A great charm of Spanish football—you know, aside from their spectacular football—is that every season a different club seems to rise to the occasion and captures the imagination and heart of many across Europe. Malaga coach Manuel Pellegrini would have been excused if his side had started slowly at the beginning of the season, stumbling along while trying to find some rhythm. The club from the Costa del Sol had been stripped of two of their assets during the summer in Santi Cazorla and Salomon Rondon, and owner Sheik Abdullah Al Thani had decided to put a halt to the cash injections that had catapulted them into the Champions League last season.
Athletic Bilbao quickly became everyone second favourite team last season following their highly disciplined but extraordinary performances against Manchester United in the Europa League, and Levante also drew many more admirers due to their start of season form last year.
Now it’s Malaga’s turn to take the necessary and hugely deserved praise, for even without the means to strengthen properly in the transfer window, they patched together a squad, built around midfield sensation Isco and waltzed their way into fourth place in the league. Not bad for a team who had the stuffing knocked out of them during a summer of uncertainty.
It’s always necessary to look to teams like Barcelona, Bayern Munich or Juventus as the shining beacons of the sport in Europe this season; they’re all performing exceptionally well in their domestic leagues and have the big name status to warrant all the attention and adulation. But spectators will always be drawn to the underdog, the team who have found themselves among the kings but really have no place there.
It would be hugely disrespectful to say Malaga and Pellegrini don’t belong among the giants of European football. They became one of the first teams to advance to the knock-out phase of the Champions League following their magnificent start in their debut season in Uefa’s elite competition. Wins against the might of AC Milan, the spending power of Zenit St. Petersburg and the ability to field a ‘weakened’ team and still remain unbeaten is enough to send waves across the continent. But they’re not riding their luck through the competition or in La Liga, Pellegrini has them playing fluid, attractive and attacking football: they very much deserve to be where they are.
Their most recent league win against Valencia was exactly what was needed from them for onlookers to see them as justifiable candidates for the top four in Spain again this season. The 4-0 win over Los Che was a performance that highlighted their ruthless ability to attack a wounded side and truly put them to the sword. The score line certainly didn’t flatter them on the day.
But you’ve got to wonder how much further they can go and how much longer they can keep it up. Pellegrini’s squad isn’t one which is littered with quality, while it only takes a lengthy injury to their talisman Isco for the wheels to come off. However, they’re seeing great progress and desire from players who would have been considered fringe players last season.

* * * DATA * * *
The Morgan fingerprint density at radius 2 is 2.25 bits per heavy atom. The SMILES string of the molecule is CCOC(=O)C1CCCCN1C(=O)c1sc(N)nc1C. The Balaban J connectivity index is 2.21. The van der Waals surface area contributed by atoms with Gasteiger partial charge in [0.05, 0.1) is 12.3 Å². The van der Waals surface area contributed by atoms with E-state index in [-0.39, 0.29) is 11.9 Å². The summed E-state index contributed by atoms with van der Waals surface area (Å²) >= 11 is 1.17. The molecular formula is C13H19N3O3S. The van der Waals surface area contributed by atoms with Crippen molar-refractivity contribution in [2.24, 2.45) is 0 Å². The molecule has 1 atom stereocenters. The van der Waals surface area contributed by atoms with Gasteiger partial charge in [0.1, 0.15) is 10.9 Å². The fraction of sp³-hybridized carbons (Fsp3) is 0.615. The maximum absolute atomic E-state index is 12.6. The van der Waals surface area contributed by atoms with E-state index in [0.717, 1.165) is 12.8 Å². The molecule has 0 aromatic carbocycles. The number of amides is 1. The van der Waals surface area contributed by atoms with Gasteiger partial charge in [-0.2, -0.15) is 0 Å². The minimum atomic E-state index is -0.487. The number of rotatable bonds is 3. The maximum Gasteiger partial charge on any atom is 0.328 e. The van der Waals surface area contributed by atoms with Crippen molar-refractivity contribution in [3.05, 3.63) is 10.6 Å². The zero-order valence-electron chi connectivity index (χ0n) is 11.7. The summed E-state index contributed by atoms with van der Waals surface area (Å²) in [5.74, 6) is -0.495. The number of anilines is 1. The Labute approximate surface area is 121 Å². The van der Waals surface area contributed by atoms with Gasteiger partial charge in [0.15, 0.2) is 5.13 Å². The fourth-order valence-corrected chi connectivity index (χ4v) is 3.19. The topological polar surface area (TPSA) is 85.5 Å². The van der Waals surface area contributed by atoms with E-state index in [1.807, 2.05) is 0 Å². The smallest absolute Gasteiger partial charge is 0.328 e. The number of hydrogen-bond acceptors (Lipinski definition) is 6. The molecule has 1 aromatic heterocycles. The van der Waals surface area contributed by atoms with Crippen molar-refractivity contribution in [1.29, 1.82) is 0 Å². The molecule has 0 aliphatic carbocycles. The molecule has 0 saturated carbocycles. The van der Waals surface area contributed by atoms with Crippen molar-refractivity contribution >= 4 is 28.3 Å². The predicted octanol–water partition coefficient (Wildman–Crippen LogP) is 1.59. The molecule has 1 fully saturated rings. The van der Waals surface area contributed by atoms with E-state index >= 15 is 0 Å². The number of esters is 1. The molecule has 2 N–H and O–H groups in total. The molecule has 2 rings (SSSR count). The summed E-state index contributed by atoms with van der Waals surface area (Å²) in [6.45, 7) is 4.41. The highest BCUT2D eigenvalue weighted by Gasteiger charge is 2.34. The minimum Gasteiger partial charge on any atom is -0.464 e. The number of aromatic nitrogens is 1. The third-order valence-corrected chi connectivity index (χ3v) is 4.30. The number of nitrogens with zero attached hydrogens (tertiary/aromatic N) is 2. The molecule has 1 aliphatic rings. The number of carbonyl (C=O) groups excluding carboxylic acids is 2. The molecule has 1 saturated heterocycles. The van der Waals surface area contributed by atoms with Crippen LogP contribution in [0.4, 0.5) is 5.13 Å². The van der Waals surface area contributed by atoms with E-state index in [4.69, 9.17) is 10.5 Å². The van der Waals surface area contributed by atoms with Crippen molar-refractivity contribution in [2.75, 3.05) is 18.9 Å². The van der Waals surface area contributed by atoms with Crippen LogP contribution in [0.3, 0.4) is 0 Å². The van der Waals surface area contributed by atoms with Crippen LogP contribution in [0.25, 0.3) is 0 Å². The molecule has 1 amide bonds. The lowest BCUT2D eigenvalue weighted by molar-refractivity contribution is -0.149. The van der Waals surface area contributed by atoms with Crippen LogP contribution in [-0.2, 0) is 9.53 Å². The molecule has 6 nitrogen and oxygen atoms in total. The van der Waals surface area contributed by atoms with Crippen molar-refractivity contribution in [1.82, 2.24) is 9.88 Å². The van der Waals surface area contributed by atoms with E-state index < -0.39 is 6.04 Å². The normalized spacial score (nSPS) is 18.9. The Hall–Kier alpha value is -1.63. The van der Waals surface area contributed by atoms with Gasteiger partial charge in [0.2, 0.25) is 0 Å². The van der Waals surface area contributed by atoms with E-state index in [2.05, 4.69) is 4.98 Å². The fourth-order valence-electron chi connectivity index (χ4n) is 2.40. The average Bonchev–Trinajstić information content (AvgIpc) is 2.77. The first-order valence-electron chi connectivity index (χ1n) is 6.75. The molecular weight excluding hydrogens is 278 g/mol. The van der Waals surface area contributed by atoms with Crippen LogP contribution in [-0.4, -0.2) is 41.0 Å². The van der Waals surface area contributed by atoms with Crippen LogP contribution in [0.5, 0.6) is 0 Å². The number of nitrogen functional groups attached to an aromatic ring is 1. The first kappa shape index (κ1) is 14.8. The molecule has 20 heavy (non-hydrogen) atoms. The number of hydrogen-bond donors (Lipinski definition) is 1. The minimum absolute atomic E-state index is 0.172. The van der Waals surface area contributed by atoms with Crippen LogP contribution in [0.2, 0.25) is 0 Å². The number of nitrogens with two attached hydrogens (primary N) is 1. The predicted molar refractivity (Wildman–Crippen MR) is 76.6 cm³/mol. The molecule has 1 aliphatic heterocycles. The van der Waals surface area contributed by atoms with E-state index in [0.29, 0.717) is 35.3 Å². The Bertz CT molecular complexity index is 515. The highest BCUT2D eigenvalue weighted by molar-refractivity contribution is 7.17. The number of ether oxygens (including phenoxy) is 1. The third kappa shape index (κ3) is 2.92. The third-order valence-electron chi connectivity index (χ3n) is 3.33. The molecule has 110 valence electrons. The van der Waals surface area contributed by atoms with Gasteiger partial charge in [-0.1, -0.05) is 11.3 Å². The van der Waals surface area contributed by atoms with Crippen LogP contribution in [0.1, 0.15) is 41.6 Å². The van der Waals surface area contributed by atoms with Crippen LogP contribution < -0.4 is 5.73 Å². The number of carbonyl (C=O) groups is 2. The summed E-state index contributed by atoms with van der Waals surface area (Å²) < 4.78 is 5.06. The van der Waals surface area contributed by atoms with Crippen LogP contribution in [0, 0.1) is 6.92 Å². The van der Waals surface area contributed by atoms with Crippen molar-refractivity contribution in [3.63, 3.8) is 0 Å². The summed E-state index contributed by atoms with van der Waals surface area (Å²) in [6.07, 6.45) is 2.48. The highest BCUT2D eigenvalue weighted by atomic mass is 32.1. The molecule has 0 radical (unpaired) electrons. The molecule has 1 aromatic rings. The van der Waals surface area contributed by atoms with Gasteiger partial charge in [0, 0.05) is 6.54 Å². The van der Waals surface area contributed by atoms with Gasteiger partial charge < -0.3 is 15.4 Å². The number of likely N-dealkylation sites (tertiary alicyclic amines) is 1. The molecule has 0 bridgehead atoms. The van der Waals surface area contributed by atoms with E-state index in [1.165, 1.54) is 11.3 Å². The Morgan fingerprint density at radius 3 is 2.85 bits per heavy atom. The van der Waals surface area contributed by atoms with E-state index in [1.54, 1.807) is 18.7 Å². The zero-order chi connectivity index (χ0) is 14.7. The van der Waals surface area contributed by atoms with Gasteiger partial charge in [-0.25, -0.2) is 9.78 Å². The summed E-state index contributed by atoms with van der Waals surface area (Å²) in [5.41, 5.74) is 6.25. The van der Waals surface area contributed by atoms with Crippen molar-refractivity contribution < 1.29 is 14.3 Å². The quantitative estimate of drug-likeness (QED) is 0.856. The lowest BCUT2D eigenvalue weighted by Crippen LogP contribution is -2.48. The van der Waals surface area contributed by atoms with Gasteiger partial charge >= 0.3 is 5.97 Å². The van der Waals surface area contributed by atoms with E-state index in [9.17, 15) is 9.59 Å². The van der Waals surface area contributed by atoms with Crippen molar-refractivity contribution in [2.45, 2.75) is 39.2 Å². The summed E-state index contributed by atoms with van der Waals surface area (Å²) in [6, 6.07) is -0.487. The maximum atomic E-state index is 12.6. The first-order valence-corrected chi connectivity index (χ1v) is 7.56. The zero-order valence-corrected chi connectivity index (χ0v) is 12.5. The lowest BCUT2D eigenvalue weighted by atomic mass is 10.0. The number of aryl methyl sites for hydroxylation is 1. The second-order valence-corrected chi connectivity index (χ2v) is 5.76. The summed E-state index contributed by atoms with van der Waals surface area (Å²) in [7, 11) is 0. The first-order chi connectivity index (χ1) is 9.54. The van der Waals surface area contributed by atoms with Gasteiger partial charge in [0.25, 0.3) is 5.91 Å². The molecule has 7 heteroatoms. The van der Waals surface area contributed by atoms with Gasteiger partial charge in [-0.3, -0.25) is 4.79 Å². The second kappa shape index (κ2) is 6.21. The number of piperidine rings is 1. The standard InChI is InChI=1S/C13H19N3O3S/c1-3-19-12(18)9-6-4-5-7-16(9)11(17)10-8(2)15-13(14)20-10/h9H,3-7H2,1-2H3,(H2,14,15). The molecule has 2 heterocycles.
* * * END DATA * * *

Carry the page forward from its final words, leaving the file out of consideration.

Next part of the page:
Ignacio Camacho has played superbly so far this season in the midfield role either as a replacement or alongside Jeremy Toulalan, and in the former Atletico Madrid player, the club have another gem who can only continue to help them push on in the future. There’s also depth in attack with two of Europe’s ‘outcasts’ in Javier Saviola and Roque Santa Cruz, both hugely experienced players.
The win against Valencia was one which put to bed an unfortunate trend so far this season, one which saw Malaga fail to record wins in any of their league games following a Champions League week. But as they grow into their responsibilities of European duty, they’ll become accustomed to how to evenly spread the weight and focus.
Bilbao did a fantastic job of reaching two finals last season but only finished in 10th place in the league. They were also a side who relied heavily on a small group of players to see them through, which by the end became extremely evident as the players looked mentally and physically drained. For Malaga, there isn’t two finals on offer for them to reach, as obviously no one sees them as a genuine contender to reach the Champions League final in May. But they are a team who are filled with heart and desire to move on from the disappointments of the summer. They’re a club emerging from the darkness with the intention to prove that they can continue to grow in Spanish football and become one of the most talked about names.
They will only reach the height of challenging Barcelona and Real Madrid for domestic honours if their owner decides he wants back in and is willing to invest. But regardless of those internal issues, Malaga have comfortably been one of the teams to watch this season. They don’t have the full house of attacking talents that you’d find elsewhere, nor are they the most glamorous, but they’re very much providing evidence that La Liga is alive beyond Barcelona and Real Madrid and that the fantastic football carpets the entire nation.